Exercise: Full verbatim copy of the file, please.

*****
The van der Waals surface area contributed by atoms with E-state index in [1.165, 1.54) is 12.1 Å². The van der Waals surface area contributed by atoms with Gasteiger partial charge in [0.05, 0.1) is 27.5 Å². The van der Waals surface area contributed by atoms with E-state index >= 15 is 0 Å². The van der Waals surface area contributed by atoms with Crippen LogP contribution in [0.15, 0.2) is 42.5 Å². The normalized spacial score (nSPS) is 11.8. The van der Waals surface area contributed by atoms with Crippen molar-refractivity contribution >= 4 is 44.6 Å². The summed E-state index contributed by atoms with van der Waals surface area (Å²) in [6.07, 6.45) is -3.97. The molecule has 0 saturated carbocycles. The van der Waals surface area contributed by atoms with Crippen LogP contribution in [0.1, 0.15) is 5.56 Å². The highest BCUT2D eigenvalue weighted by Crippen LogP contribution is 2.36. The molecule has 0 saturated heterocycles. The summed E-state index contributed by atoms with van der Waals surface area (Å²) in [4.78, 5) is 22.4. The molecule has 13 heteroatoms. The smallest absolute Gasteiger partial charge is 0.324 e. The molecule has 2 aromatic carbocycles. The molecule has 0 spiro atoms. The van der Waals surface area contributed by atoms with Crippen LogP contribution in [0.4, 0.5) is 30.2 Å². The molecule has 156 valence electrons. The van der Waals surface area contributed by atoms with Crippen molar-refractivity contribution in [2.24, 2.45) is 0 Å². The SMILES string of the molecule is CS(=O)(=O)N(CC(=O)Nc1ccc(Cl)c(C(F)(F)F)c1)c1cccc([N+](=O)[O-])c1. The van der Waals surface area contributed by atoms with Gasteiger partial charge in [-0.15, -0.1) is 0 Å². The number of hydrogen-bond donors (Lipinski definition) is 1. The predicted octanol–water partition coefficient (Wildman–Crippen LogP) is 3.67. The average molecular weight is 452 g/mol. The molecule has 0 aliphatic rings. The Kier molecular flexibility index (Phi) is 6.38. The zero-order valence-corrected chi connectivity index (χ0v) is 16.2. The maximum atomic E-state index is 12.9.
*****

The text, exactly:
The van der Waals surface area contributed by atoms with E-state index in [1.165, 1.54) is 12.1 Å². The van der Waals surface area contributed by atoms with Gasteiger partial charge in [0.05, 0.1) is 27.5 Å². The van der Waals surface area contributed by atoms with E-state index >= 15 is 0 Å². The van der Waals surface area contributed by atoms with Crippen LogP contribution in [0.15, 0.2) is 42.5 Å². The normalized spacial score (nSPS) is 11.8. The van der Waals surface area contributed by atoms with Crippen molar-refractivity contribution >= 4 is 44.6 Å². The summed E-state index contributed by atoms with van der Waals surface area (Å²) in [6.07, 6.45) is -3.97. The molecule has 0 saturated carbocycles. The van der Waals surface area contributed by atoms with Crippen LogP contribution in [0.1, 0.15) is 5.56 Å². The highest BCUT2D eigenvalue weighted by Crippen LogP contribution is 2.36. The molecule has 0 saturated heterocycles. The summed E-state index contributed by atoms with van der Waals surface area (Å²) in [4.78, 5) is 22.4. The molecule has 13 heteroatoms. The smallest absolute Gasteiger partial charge is 0.324 e. The molecule has 2 aromatic carbocycles. The molecule has 0 spiro atoms. The van der Waals surface area contributed by atoms with Crippen LogP contribution in [0.4, 0.5) is 30.2 Å². The molecule has 156 valence electrons. The van der Waals surface area contributed by atoms with Crippen molar-refractivity contribution in [2.24, 2.45) is 0 Å². The SMILES string of the molecule is CS(=O)(=O)N(CC(=O)Nc1ccc(Cl)c(C(F)(F)F)c1)c1cccc([N+](=O)[O-])c1. The van der Waals surface area contributed by atoms with Gasteiger partial charge in [-0.15, -0.1) is 0 Å². The number of hydrogen-bond donors (Lipinski definition) is 1. The predicted octanol–water partition coefficient (Wildman–Crippen LogP) is 3.67. The average molecular weight is 452 g/mol. The molecule has 0 aliphatic rings. The Kier molecular flexibility index (Phi) is 6.38. The zero-order valence-corrected chi connectivity index (χ0v) is 16.2. The maximum atomic E-state index is 12.9.